Where Have I Been?

Lots of places, but mostly not here. And by here I mean the blog, and my home town, and my own home. But this is okay, because I am growing up and becoming an adult person and that’s important. But I lot has happened since the end of my junior year, and all that you’ve seen is that I took accutane…


Candy bar at my graduation party.

There’s been a lot more. Senior year was filled with happiness: I was a drum major, I took loads of AP classes, I chose where to go to college (I’m there now!), I went to prom, I graduated, and we held a party.

Then in the summer I died my hair pink, I went to camp, I learned to kick box, I went to Kings Island, and I packed for college. And let me just tell you, this first semester at school has been crazy busy, but crazy fun. I moved in a few days early for the honors program, I played paint twister with the girls on my hall, I made enchiladas for hall dinner, the hall tried our hand at synchronized swimming, I went to Zumba classes, I missed my cat and my kitchen, I     met an orange cat that was rather sweet, I ate a lot of Chick-fil-A, I went to classes, I got mail, I signed up to go to Uganda in May, I made new friends, painted my face like a deer for Halloween, passed all my tests, survived finals, and made it home in mostly one piece.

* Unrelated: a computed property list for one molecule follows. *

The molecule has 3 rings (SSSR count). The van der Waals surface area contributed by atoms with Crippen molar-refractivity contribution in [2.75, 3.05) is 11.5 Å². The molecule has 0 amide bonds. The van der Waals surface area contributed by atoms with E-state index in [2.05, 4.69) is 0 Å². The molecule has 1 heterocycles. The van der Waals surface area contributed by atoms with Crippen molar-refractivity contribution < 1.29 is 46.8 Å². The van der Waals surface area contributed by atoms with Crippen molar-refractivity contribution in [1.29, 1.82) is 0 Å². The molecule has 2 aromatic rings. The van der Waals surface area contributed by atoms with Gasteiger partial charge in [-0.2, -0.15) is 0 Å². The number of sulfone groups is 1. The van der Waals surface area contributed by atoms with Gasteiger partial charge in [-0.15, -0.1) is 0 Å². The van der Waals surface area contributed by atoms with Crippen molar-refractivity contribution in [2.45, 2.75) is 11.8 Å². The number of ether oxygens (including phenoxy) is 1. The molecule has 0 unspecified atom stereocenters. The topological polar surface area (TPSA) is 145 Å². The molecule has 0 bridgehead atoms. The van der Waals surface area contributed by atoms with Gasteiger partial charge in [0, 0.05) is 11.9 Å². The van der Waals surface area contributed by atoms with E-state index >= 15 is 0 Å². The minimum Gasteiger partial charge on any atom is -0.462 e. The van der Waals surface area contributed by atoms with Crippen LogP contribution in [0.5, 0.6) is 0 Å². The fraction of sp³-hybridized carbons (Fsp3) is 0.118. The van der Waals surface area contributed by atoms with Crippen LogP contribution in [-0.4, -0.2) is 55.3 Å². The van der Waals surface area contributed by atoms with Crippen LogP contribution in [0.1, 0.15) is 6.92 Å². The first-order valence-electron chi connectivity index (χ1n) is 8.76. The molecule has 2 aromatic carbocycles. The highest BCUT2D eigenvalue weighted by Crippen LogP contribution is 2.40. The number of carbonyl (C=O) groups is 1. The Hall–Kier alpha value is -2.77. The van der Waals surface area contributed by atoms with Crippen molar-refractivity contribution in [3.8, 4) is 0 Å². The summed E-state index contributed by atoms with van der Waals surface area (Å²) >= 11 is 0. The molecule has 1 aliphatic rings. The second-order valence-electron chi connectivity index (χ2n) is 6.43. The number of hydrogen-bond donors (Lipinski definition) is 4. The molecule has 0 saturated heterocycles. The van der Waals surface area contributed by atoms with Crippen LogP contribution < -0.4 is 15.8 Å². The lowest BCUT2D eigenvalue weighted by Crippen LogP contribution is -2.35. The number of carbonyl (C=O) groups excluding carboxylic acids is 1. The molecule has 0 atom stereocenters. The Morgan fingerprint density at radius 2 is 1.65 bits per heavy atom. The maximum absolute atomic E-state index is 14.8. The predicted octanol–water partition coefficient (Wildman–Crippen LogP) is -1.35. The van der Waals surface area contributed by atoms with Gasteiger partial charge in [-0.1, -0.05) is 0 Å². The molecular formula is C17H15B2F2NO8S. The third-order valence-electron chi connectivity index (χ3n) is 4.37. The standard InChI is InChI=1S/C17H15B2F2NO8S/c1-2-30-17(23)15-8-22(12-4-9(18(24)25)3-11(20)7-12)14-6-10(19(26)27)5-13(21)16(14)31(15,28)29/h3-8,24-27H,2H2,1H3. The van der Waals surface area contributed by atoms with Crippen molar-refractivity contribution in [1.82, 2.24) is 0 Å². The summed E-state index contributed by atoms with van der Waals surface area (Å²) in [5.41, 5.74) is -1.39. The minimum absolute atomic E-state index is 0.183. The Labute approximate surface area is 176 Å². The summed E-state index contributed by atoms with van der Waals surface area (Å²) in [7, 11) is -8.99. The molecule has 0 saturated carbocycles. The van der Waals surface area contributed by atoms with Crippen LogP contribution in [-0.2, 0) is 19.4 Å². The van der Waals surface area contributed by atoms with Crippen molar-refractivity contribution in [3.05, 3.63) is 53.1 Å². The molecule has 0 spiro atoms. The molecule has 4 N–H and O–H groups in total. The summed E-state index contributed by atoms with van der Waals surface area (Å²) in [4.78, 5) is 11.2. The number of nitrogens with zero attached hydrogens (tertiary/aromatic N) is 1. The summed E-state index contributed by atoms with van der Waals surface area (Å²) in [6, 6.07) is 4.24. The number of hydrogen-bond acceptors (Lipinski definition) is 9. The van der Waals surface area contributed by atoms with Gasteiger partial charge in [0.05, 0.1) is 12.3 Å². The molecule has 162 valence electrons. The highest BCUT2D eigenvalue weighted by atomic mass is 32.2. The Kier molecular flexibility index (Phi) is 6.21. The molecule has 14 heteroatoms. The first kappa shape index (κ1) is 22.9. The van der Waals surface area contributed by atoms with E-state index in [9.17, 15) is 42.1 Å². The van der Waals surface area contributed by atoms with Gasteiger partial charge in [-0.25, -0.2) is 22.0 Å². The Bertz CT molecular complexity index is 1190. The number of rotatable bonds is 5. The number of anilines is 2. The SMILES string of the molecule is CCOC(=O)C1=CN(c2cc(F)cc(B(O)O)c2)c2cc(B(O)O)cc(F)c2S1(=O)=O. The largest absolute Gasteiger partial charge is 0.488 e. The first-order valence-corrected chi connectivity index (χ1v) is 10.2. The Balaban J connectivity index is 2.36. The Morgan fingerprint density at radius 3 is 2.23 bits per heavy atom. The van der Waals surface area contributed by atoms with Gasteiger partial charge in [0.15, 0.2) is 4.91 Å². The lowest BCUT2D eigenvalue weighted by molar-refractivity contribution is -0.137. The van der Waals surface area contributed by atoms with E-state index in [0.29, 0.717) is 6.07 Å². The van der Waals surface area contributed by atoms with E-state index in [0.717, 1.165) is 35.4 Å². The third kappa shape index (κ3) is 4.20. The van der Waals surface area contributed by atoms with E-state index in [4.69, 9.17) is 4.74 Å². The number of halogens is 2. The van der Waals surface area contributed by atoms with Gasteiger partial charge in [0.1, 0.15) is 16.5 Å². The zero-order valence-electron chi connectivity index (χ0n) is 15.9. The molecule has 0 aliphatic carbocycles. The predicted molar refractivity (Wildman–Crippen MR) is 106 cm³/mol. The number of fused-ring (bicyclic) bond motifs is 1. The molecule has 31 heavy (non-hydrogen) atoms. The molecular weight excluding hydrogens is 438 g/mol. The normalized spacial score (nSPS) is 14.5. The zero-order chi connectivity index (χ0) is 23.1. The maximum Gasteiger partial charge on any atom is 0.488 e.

Trying to mix enchilada filling in a plastic bowl with a small fork. Such is dorm life.


Making enchiladas somewhat successfully.


They made it into the oven. I count it as success. My hall mates liked them too, so that’s a plus.